The research firm Yankelovich did a national survey in 2005 of almost 1,500 children.  The study found that less than 60 percent of children ages 6 to 17 get some sort of an allowance.  Those who do get an allowance, got anywhere from less than $5 a week to $50 per week.

  • 6- to 11-year-olds—the average is $5 to $9 a week
  • 12- to 17-year-olds—the average is $10 to $19 a week
  • around 15 percent of 12- to 17-year-olds received $20 to $49 weekly

Concept of Spend-Save-Give

In giving children and youth an allowance, families hope to instill financial knowledge in their children. By the time youth are in college or young adults, they should be able to manage a year’s living expenses.  To be able to do so, they need role models and they need a chance to practice through the years.  This includes saving money and learning they cannot have everything right away.

Some families set up an 80/10/10 rule for saving and spending.  Children save 10 cents from each dollar; set aside 10 cents from each dollar for giving; and have 80 cents from each dollar to spend as they choose. (Or some other sort of breakdown for how much to save and spend.)

For very young children, this might be giving them coins to put into a piggy bank or box to save until they have a better understanding of what money means.

For younger children (and even for adults), one way to do this is by having envelopes or jars labeled “spend,” “save,” and “give.”  When children get an allowance, they divide their money into the corresponding envelopes or jars.  Or, as youth get older, they can set up electronic spreadsheets with spending-saving-giving categories and track expenses there, too.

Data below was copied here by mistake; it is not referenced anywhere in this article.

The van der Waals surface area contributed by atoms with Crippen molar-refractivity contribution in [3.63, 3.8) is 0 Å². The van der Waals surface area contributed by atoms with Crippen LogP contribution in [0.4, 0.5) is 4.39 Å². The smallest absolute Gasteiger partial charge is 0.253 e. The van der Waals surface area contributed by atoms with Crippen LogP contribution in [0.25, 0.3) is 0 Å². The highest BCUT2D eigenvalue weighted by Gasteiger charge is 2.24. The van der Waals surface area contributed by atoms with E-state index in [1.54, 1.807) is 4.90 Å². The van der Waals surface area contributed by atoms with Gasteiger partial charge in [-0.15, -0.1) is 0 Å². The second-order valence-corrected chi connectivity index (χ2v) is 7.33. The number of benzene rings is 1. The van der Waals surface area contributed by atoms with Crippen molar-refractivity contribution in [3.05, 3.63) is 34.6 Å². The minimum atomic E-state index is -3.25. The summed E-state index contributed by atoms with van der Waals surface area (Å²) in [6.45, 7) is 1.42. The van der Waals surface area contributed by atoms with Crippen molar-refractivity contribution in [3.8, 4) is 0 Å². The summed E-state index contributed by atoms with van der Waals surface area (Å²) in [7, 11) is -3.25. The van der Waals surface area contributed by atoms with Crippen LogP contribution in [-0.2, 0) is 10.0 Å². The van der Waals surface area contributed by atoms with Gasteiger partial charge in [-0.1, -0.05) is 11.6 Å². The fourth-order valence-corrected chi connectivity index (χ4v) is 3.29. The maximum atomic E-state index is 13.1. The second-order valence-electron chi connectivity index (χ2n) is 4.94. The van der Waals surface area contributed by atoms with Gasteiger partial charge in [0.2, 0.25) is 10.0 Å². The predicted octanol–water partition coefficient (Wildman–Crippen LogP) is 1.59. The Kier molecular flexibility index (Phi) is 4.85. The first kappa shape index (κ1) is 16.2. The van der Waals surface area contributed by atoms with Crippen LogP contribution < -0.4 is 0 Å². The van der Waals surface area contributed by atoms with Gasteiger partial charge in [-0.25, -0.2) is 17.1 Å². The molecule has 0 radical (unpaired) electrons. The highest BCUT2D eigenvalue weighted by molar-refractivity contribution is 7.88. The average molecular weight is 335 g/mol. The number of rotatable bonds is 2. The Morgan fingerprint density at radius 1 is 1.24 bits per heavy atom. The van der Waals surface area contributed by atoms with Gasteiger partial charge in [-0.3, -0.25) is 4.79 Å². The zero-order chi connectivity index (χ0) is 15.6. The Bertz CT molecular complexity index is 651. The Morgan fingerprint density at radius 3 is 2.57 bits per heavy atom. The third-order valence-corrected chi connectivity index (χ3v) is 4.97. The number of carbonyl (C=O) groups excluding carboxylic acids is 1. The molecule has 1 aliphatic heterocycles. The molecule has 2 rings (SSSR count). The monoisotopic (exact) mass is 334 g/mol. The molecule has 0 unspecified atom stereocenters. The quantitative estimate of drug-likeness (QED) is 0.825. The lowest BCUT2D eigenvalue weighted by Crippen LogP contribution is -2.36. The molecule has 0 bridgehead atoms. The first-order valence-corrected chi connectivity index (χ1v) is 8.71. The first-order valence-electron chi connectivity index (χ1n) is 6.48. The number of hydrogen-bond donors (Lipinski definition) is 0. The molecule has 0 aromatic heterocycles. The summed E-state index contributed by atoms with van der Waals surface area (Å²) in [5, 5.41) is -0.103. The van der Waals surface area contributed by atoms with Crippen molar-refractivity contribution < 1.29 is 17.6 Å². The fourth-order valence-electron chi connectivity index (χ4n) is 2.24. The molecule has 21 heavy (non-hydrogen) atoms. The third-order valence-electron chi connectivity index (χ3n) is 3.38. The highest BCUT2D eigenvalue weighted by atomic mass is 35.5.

As with other parenting issues, families need to decide what works for them in regard to allowances. They need to consider the ages and developmental stages of their children, but will need to see what works for them.  It’s good to revisit every few months or each year, and if one approach isn’t working, families can try a different one.

And lucky for me as a parent, the toy store event was not a single time opportunity.  The frustration was part of life’s lessons—things don’t always work out like planned (for both my son and me).  But we’ll still have plenty of chances to practice those money lessons and skills.

For more information on allowances, see the following (these are just a few website resources):

References

  • Kids and Money. Retrieved August 17, 2010, from North Dakota State University Extension Services: http://www.ext.nodak.edu/extnews/pipeline/d-parent.htm
  • Mandell, L. (n.d.). UB School of Management. Retrieved August 16, 2010, from Lewis Mandell: http://mgt.buffalo.edu/faculty/academic/finance/faculty/lewm
  • Moses, E. (2000). The $100 billion allowance: Accessing the global teen market . New York: John Wiley & Sons, Inc.
  • Yem, S. S. (n.d.). Kaboose. Retrieved August 16, 2010, from Age-by-Age Guide to Giving an Allowance: http://parenting.kaboose.com/age-and-stage/age-allowance.html